Young adults with attention deficit hyperactivity disorder (ADHD) are at higher risk for being involved in automobile crashes. Although driving simulators have been used to identify and understand underlying behaviors, prior research has focused largely on single-task, non-distracted driving. However, in-vehicle infotainment and communications systems often vie for a driver's attention, potentially increasing the risk of collision. This paper explores the impact of secondary tasks on individuals with and without ADHD, a medical condition known to affect the regulation of attention. Data are drawn from a validated driving simulation representing periods before, during, and after participation in a secondary cognitive task. A hands-free phone task was employed in a high stimulus, urban setting and a working memory task during low stimulus, highway driving. Drivers with ADHD had more difficulty on the telephone task, yet did not show an increased decrement in driving performance greater than control participants. In contrast, participants with ADHD showed a larger decline in driving performance than controls during a secondary task in a low demand setting. The results suggest that the interaction of the nature of the driving context and the secondary task has a significant influence on how drivers with ADHD allocate attention and, in-turn, on the relative impact on driving performance. Drivers with ADHD appear particularly susceptible to distraction during periods of low stimulus driving. Copyright (c) 2009 Elsevier Ltd. All rights reserved.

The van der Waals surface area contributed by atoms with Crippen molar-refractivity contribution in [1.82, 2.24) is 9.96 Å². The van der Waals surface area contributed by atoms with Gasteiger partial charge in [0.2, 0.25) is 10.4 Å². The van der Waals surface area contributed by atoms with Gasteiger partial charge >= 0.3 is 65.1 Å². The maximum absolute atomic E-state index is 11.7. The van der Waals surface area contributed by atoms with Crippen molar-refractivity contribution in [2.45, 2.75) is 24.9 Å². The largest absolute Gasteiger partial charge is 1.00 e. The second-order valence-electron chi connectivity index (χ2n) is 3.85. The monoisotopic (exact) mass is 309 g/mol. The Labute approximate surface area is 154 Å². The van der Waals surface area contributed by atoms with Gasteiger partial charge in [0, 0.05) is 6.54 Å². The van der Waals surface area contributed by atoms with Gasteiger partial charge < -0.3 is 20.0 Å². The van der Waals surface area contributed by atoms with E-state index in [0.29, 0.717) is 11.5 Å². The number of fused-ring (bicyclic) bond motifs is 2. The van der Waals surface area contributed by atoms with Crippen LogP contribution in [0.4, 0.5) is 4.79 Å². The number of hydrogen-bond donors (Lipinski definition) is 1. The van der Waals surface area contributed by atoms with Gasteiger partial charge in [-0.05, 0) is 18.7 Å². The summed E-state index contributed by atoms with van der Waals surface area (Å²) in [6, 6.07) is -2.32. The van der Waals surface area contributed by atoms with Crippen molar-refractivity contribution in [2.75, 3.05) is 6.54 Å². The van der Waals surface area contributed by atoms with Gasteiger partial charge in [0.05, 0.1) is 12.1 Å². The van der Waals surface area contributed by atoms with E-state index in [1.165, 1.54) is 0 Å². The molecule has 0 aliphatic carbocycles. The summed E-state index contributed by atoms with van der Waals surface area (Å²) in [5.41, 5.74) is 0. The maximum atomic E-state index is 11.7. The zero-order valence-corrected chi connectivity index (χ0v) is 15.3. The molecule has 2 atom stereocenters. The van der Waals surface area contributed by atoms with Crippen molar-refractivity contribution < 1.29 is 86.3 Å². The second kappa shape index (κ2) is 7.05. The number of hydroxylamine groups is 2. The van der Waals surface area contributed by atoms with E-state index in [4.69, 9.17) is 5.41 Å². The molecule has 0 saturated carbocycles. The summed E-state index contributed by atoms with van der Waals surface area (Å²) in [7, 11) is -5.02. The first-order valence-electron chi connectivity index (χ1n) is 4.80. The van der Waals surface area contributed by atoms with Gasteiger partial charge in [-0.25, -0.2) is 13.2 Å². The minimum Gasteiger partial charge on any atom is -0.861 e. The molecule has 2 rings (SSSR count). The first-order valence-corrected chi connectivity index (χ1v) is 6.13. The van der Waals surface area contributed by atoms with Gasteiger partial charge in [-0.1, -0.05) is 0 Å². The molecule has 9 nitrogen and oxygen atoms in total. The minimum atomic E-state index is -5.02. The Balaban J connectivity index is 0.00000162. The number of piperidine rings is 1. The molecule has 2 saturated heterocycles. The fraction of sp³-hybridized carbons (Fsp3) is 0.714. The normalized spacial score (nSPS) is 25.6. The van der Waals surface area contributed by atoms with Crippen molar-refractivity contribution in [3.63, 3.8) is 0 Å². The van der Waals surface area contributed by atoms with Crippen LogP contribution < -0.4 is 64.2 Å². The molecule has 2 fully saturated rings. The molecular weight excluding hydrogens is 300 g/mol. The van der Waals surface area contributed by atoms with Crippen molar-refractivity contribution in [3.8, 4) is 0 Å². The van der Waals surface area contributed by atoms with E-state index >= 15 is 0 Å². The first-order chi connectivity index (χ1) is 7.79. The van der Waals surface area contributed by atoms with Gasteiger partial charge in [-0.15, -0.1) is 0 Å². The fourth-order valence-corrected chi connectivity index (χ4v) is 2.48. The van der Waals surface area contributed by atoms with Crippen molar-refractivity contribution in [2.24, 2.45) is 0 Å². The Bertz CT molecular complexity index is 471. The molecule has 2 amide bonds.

13. [The neuroanatomy of attention deficit hyperactivity disorder in adults: structural and functional neuroimaging findings].

    PubMed

    Ramos-Quiroga, Josep Antoni; Picado, Marisol; Mallorquí-Bagué, Nuria; Vilarroya, Oscar; Palomar, Gloria; Richarte, Vanesa; Vidal, Raquel; Casas, Miguel

    2013-02-22